Mamma Bear

by Sara Swenson

Two rainbow--striped lottery tickets on a wooden table

Two rainbow--striped lottery tickets on a wooden table

August 7, 2018

This morning, I went swimming and ate fried chicken with a woman everyone calls “Mama Bear.” I’ve known Mama Bear for three years now. I honestly don’t understand why Mama Bear talks to me, except that she’s kind. She’s only a handful of years older than me but carries herself with a lifetime of cool. She often shows up in slouchy jeans and a tilted trucker cap, with manicured eyebrows but no pedicure, which suggests that her beauty means business. She speaks her mind like it’s the law, yet commands her kingdom graciously. She’s one of the smartest people I know but won’t say clearly whether she holds a high school diploma. It also doesn’t matter. I don’t say that so much as an academic as a girl from rural Minnesota: the world could use a lot more people like Mama Bear.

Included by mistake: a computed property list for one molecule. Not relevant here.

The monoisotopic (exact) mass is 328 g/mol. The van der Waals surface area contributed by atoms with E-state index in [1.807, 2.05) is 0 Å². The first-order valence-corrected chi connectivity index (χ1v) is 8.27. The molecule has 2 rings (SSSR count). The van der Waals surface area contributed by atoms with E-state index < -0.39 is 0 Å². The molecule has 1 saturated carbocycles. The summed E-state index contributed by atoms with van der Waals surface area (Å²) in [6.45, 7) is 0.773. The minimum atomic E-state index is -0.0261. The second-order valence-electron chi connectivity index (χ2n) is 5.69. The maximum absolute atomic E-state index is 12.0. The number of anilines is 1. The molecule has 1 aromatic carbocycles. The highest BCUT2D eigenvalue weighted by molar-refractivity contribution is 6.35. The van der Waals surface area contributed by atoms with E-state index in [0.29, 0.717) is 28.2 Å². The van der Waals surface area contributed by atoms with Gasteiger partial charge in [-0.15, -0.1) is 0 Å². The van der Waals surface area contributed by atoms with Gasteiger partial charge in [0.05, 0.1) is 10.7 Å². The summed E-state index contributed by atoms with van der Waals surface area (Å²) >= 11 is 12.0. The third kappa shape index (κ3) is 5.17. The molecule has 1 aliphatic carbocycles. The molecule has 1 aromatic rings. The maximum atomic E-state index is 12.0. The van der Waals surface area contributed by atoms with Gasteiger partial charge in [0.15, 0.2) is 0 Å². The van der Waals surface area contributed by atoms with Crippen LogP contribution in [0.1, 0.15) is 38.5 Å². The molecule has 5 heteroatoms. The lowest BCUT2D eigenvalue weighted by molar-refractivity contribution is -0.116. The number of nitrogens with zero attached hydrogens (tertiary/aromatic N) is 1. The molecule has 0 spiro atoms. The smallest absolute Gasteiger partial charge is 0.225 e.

The first night I met her, Mama Bear rescued me on the street outside a tattoo parlor at 4 a.m. My Vietnamese language classmate in the U.S. heard I was studying Buddhism in Vietnam and introduced me with her tattoo artist in Saigon over Facebook. It turned out he was part of a Buddhist charity organization and invited me to join their charity event for a day. I hadn’t slept most of the night for fear of missing my alarm, and had also taken every pill in my first-aid kit to force an armistice between my running nose and leaping stomach. Instead they combined forces to make me dizzy. I stumbled out of a taxi toward a crowd and wound up under Mama Bear’s arm on a bus. She wore a red baseball cap and ironical smile. I told her that men in America order lobsters to impress their girlfriends, and fell asleep in her lap. I never read an ethnography where a trained researcher fell asleep on her informant after making symbolic generalizations about seafood. Mama Bear clearly didn’t care. She took a selfie with me drooling on her and we laughed about it later.